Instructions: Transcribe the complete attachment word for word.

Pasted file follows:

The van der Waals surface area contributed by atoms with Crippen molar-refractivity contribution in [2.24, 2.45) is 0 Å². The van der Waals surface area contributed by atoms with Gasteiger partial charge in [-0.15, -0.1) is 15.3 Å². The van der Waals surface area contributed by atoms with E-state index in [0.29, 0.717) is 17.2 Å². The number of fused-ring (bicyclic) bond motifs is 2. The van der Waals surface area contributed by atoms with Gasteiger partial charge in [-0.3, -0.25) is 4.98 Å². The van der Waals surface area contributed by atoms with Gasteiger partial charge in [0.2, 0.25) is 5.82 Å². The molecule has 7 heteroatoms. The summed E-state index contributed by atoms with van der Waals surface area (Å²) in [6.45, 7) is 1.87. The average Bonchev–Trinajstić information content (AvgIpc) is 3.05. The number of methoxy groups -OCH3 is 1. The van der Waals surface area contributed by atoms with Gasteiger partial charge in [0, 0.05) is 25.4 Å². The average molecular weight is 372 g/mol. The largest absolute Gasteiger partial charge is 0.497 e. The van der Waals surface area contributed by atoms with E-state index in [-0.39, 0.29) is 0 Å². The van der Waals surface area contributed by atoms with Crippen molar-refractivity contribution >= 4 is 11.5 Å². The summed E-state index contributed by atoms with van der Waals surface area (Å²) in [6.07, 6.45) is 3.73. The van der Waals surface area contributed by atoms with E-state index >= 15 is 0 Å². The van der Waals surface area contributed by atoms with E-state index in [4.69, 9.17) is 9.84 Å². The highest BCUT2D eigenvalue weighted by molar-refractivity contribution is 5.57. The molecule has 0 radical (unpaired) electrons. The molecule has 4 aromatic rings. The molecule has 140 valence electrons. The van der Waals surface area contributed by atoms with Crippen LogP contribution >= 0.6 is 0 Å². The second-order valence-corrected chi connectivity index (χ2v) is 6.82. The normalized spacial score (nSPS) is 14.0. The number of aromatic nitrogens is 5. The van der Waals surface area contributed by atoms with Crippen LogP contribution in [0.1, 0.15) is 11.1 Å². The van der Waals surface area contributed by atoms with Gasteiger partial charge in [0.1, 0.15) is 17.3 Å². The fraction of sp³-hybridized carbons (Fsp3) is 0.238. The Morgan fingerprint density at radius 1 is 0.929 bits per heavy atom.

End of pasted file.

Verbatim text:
The van der Waals surface area contributed by atoms with Crippen molar-refractivity contribution in [2.24, 2.45) is 0 Å². The van der Waals surface area contributed by atoms with Gasteiger partial charge in [-0.15, -0.1) is 15.3 Å². The van der Waals surface area contributed by atoms with E-state index in [0.29, 0.717) is 17.2 Å². The number of fused-ring (bicyclic) bond motifs is 2. The van der Waals surface area contributed by atoms with Gasteiger partial charge in [-0.3, -0.25) is 4.98 Å². The van der Waals surface area contributed by atoms with Gasteiger partial charge in [0.2, 0.25) is 5.82 Å². The molecule has 7 heteroatoms. The summed E-state index contributed by atoms with van der Waals surface area (Å²) in [6.45, 7) is 1.87. The average Bonchev–Trinajstić information content (AvgIpc) is 3.05. The number of methoxy groups -OCH3 is 1. The van der Waals surface area contributed by atoms with Gasteiger partial charge in [0, 0.05) is 25.4 Å². The average molecular weight is 372 g/mol. The largest absolute Gasteiger partial charge is 0.497 e. The van der Waals surface area contributed by atoms with E-state index in [-0.39, 0.29) is 0 Å². The van der Waals surface area contributed by atoms with Crippen molar-refractivity contribution >= 4 is 11.5 Å². The summed E-state index contributed by atoms with van der Waals surface area (Å²) in [6.07, 6.45) is 3.73. The van der Waals surface area contributed by atoms with E-state index >= 15 is 0 Å². The van der Waals surface area contributed by atoms with E-state index in [4.69, 9.17) is 9.84 Å². The highest BCUT2D eigenvalue weighted by molar-refractivity contribution is 5.57. The molecule has 0 radical (unpaired) electrons. The molecule has 4 aromatic rings. The molecule has 140 valence electrons. The van der Waals surface area contributed by atoms with Crippen LogP contribution >= 0.6 is 0 Å². The second-order valence-corrected chi connectivity index (χ2v) is 6.82. The normalized spacial score (nSPS) is 14.0. The number of aromatic nitrogens is 5. The van der Waals surface area contributed by atoms with Crippen LogP contribution in [0.1, 0.15) is 11.1 Å². The van der Waals surface area contributed by atoms with Gasteiger partial charge in [0.1, 0.15) is 17.3 Å². The fraction of sp³-hybridized carbons (Fsp3) is 0.238. The Morgan fingerprint density at radius 1 is 0.929 bits per heavy atom.